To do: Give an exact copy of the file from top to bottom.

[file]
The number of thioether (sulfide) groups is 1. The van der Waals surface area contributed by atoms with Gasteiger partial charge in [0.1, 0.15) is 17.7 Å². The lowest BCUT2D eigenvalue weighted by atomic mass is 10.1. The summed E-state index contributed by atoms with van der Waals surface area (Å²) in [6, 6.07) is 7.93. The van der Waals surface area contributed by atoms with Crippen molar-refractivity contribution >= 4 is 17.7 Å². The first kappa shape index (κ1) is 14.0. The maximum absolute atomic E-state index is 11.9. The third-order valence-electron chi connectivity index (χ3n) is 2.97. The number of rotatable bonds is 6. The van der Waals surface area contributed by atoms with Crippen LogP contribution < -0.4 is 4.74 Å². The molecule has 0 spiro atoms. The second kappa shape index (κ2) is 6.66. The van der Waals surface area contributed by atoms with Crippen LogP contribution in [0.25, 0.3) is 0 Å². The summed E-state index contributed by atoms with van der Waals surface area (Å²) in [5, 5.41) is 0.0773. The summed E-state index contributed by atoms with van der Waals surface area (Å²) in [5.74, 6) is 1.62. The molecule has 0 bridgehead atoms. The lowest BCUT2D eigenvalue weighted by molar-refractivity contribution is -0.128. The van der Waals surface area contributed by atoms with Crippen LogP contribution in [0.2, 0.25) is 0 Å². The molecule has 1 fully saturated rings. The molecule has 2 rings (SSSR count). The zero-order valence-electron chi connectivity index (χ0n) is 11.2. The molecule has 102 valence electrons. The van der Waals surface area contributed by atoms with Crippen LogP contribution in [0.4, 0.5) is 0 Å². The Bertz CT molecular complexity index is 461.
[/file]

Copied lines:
The number of thioether (sulfide) groups is 1. The van der Waals surface area contributed by atoms with Gasteiger partial charge in [0.1, 0.15) is 17.7 Å². The lowest BCUT2D eigenvalue weighted by atomic mass is 10.1. The summed E-state index contributed by atoms with van der Waals surface area (Å²) in [6, 6.07) is 7.93. The van der Waals surface area contributed by atoms with Crippen molar-refractivity contribution >= 4 is 17.7 Å². The first kappa shape index (κ1) is 14.0. The maximum absolute atomic E-state index is 11.9. The third-order valence-electron chi connectivity index (χ3n) is 2.97. The number of rotatable bonds is 6. The van der Waals surface area contributed by atoms with Crippen LogP contribution < -0.4 is 4.74 Å². The molecule has 0 spiro atoms. The second kappa shape index (κ2) is 6.66. The van der Waals surface area contributed by atoms with Crippen LogP contribution in [0.25, 0.3) is 0 Å². The summed E-state index contributed by atoms with van der Waals surface area (Å²) in [5, 5.41) is 0.0773. The summed E-state index contributed by atoms with van der Waals surface area (Å²) in [5.74, 6) is 1.62. The molecule has 0 bridgehead atoms. The lowest BCUT2D eigenvalue weighted by molar-refractivity contribution is -0.128. The van der Waals surface area contributed by atoms with Crippen LogP contribution in [0.2, 0.25) is 0 Å². The molecule has 1 fully saturated rings. The molecule has 2 rings (SSSR count). The zero-order valence-electron chi connectivity index (χ0n) is 11.2. The molecule has 102 valence electrons. The van der Waals surface area contributed by atoms with Crippen LogP contribution in [0.4, 0.5) is 0 Å². The Bertz CT molecular complexity index is 461.